Please use this identifier to cite or link to this item: http://hdl.handle.net/2122/6510
AuthorsDe’ Michieli Vitturi, M.* 
Clarke, A. B.* 
Neri, A.* 
Voight, B.* 
TitleTransient effects of magma ascent dynamics along a geometrically variable dome-feeding conduit
Issue Date1-Jul-2010
Series/Report no.3-4/292(2010)
DOI10.1016/j.epsl.2010.04.029
URIhttp://hdl.handle.net/2122/6510
Keywordsconduit dynamics
conduit geometry
magma ascent
effusion rate
computational model
dome-building
Subject Classification04. Solid Earth::04.08. Volcanology::04.08.03. Magmas 
05. General::05.01. Computational geophysics::05.01.05. Algorithms and implementation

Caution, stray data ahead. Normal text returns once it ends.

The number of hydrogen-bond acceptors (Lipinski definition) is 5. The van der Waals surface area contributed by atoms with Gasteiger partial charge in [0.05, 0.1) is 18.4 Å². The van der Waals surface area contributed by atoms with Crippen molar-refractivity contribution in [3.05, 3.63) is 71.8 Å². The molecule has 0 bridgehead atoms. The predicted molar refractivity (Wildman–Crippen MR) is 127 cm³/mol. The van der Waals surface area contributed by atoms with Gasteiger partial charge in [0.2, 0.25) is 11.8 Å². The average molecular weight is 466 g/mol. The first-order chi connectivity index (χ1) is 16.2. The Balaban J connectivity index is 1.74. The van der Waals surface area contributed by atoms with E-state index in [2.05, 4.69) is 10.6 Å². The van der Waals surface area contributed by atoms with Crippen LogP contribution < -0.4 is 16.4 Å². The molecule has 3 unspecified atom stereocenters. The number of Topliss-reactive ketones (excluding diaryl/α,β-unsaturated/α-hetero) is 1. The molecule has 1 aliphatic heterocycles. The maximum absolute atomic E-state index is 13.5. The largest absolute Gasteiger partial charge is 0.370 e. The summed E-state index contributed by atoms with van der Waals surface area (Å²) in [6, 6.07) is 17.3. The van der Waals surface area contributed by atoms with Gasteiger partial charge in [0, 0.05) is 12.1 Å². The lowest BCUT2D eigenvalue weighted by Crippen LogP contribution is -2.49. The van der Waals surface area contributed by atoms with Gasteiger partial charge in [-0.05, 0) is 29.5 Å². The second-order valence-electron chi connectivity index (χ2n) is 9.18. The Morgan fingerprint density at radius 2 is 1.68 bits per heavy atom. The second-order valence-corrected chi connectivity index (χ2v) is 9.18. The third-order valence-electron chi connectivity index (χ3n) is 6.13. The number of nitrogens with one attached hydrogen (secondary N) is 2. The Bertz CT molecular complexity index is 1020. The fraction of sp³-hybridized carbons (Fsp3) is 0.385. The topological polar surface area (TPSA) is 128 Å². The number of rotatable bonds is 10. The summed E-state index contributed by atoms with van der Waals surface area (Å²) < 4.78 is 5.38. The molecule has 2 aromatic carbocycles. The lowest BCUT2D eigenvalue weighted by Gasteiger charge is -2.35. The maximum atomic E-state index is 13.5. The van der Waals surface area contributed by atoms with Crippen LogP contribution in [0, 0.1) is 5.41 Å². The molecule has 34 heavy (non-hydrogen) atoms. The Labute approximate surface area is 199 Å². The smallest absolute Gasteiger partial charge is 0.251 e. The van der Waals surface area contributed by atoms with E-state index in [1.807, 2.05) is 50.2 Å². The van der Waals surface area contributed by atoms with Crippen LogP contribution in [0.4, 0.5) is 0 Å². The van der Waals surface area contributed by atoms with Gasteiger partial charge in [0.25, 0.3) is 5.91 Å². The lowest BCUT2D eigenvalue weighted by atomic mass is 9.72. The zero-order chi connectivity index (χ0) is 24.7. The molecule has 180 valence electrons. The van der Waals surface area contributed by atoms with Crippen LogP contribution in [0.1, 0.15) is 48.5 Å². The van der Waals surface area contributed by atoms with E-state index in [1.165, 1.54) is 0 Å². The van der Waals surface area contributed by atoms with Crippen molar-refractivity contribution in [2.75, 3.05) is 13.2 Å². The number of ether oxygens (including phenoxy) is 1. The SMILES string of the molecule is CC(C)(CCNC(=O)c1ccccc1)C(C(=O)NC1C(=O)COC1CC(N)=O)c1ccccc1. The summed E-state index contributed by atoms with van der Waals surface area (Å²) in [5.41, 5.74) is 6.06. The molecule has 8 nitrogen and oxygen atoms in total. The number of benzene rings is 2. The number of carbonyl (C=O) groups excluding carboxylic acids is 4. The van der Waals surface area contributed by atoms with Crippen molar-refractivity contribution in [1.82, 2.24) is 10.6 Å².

AbstractThe transient dynamics of magma ascent during dome-forming eruptions were investigated and the effects of magma chamber pressure perturbations on eruption rate are illustrated. The numerical model DOMEFLOW, developed by the authors for this work, is applied to the problem. DOMEFLOW is a transient 1.5D isothermal two-phase flow model of magma ascent through an axisymmetric conduit of variable radius, which accounts for gas exsolution, bubble growth, crystallization induced by degassing, permeable gas loss through overlying magma and through conduit walls, as well as viscosity changes due to crystallization and degassing. For runs in which chamber pressure increases, the time required to reach the new steady state (transition time) is a complex function of the pressure perturbation, while for decreasing chamber pressure, transition time is a monotonic function of the magnitude of the pressure perturbation. The transition to the new steady state is mainly controlled by magma compressibility, travel time (time required for one parcel of magma to travel from chamber to surface), and the time over which the pressure perturbation occurs. Results of many runs (> 300) were analyzed using dimensional analysis to reveal a general relationship which predicts the temporal evolution of magma effusion rate for a given sudden increase in chamber pressure; the product of the change in steady-state extrusion rate and the time required to reach the new steady state is linearly proportional to the normalized change in chamber pressure, the volume of the conduit, and the ratio of top and bottom conduit radii, and inversely proportional to the cubic root of volatile fraction. This relationship is used to interpret observed variations in two ongoing dome-building eruptions, the Soufrière Hills volcano, Montserrat, and Merapi volcano, Indonesia.
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